Thursday, September 19, 2002

Choir's home is a palace

        The Augartenpalais, home of the Vienna Boys Choir, is a gracious palace built in 1692 by a Viennese merchant, who also built the formal gardens that still exist. Over the centuries, the palace belonged to the royal family, the Habsburgs, who used it as a hunting lodge.

[photo] The Augartenpalais was built in 1692 by a Viennese merchant.
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        Beyond the gardens were forests and wild boar — not the city streets and shops that now surround the palace.

        The palace's showpiece is a beautiful parlor, with a spectacular crystal chandelier, ceiling frescos, oriental carpet and windows that overlook the gardens. It is here that the choir receives heads of state and other foreign dignitaries, such as its most recent visitors, the emperor and empress of Japan.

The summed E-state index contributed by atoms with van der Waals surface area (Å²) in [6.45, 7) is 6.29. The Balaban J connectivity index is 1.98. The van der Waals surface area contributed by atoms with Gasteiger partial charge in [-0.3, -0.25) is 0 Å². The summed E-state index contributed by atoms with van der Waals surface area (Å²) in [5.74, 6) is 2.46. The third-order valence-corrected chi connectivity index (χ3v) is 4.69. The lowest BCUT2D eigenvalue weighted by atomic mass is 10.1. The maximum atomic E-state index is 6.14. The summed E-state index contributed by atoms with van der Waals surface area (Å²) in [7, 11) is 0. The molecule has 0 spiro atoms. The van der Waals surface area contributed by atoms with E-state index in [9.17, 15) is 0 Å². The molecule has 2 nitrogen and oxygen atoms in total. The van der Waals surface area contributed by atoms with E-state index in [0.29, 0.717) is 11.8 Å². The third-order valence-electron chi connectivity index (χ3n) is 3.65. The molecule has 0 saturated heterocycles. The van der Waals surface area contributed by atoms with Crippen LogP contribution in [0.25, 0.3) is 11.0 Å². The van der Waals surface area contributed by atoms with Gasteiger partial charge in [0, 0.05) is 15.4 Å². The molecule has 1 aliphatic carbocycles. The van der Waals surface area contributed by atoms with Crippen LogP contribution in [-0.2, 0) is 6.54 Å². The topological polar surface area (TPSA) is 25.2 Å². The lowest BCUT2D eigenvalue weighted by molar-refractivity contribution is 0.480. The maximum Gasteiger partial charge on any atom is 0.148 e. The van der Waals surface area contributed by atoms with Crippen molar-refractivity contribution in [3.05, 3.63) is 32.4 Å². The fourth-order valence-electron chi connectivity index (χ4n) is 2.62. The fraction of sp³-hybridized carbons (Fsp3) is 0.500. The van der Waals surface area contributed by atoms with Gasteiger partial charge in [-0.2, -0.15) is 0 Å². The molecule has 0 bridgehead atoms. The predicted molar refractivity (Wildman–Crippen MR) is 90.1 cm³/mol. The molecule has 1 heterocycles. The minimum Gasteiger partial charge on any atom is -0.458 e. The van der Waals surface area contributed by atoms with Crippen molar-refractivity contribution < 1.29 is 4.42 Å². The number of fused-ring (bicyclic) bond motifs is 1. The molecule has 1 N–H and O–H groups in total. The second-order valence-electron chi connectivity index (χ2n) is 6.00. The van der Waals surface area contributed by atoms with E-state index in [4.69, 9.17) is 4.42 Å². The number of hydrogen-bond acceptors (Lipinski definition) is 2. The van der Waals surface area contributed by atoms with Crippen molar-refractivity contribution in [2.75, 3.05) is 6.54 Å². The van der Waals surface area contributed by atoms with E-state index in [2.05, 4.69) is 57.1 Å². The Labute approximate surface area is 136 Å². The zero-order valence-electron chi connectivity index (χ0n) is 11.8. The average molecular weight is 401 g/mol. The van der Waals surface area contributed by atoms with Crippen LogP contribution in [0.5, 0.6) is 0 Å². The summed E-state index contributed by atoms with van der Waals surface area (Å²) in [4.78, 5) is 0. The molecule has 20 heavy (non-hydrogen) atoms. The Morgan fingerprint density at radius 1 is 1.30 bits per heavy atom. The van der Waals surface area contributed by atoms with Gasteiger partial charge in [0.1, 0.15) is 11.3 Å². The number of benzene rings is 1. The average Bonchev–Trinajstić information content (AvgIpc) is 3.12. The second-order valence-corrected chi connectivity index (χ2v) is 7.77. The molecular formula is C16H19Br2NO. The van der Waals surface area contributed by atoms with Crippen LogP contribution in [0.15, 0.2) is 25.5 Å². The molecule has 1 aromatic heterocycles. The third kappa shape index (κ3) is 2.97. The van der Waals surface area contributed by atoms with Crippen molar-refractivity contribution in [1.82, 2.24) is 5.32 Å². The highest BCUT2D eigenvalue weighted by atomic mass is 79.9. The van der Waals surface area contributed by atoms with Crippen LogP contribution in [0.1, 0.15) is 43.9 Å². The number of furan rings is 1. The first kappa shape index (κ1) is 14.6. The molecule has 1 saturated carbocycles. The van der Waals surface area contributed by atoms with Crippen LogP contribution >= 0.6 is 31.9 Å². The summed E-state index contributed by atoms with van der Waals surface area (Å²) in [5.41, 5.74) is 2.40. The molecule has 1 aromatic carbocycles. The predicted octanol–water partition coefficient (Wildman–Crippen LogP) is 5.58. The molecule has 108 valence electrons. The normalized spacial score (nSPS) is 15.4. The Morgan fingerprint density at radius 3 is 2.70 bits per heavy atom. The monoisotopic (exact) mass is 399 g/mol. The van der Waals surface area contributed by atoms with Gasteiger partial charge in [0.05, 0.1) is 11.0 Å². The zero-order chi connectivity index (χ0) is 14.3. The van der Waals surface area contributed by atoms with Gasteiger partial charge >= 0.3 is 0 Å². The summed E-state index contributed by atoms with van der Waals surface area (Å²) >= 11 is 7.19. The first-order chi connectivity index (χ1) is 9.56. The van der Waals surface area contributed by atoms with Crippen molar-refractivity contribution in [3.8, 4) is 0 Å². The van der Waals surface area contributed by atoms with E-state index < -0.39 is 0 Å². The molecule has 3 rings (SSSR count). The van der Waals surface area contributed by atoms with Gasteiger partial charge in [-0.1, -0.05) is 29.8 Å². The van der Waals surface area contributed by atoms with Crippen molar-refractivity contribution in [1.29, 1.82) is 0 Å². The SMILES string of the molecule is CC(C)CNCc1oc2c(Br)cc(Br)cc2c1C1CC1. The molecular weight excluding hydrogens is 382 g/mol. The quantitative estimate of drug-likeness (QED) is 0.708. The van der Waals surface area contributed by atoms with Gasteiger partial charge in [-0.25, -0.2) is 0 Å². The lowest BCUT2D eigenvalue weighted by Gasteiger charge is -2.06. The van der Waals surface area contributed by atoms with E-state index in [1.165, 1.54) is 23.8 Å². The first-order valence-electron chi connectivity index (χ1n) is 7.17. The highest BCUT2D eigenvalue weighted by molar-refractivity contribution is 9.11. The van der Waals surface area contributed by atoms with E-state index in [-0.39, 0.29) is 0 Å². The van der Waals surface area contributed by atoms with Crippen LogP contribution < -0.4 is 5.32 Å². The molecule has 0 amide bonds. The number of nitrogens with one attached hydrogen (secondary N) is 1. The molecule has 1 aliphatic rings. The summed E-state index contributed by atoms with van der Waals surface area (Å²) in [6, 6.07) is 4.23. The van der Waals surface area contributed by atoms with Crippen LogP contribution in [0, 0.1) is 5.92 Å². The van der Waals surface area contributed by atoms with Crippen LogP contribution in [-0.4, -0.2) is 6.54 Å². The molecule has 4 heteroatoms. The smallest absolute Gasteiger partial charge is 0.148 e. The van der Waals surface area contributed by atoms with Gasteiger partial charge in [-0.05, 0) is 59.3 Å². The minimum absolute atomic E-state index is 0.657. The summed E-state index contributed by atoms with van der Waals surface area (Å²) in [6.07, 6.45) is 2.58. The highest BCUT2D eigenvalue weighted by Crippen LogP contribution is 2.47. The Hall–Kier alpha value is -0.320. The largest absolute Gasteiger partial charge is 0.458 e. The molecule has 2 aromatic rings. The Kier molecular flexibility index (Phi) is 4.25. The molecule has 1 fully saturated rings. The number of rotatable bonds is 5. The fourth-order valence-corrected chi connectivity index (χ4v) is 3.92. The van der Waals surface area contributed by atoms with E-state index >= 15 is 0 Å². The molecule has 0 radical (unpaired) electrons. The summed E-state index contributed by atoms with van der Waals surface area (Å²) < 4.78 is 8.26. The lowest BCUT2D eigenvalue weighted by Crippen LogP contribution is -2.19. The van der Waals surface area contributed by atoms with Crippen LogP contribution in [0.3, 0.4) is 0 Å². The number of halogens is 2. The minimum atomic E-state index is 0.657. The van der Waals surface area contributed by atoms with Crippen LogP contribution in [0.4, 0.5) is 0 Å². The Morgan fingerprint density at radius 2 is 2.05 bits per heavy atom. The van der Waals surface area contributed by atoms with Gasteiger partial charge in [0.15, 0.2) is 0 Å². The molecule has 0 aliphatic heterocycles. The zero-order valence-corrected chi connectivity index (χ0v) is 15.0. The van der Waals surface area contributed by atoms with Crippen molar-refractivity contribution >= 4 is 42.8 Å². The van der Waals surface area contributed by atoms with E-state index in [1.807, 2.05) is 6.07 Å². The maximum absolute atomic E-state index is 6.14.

Composers including Brahms, Liszt, Strauss — and possibly Beethoven and Mozart — appeared in small concerts given in this room. During World War II, the palace was a hospital.

        The room is sometimes used as a rehearsal space; here is where part of the choir rehearsed an operetta it sang in Japan last spring. During the holidays, a huge Christmas tree is set up in the center of the room, and each boy receives gifts before going home to his family.

        An addition to the school includes an expansive indoor pool, classrooms and living quarters. The boys' rooms, each with six beds, are cheery and overlook the manicured gardens of the Augartenpalais.

        The Augartenpalais needs extensive repairs, and is preparing for a $5 million renovation, funded by a private donor and the Austrian government.

— Janelle Gelfand

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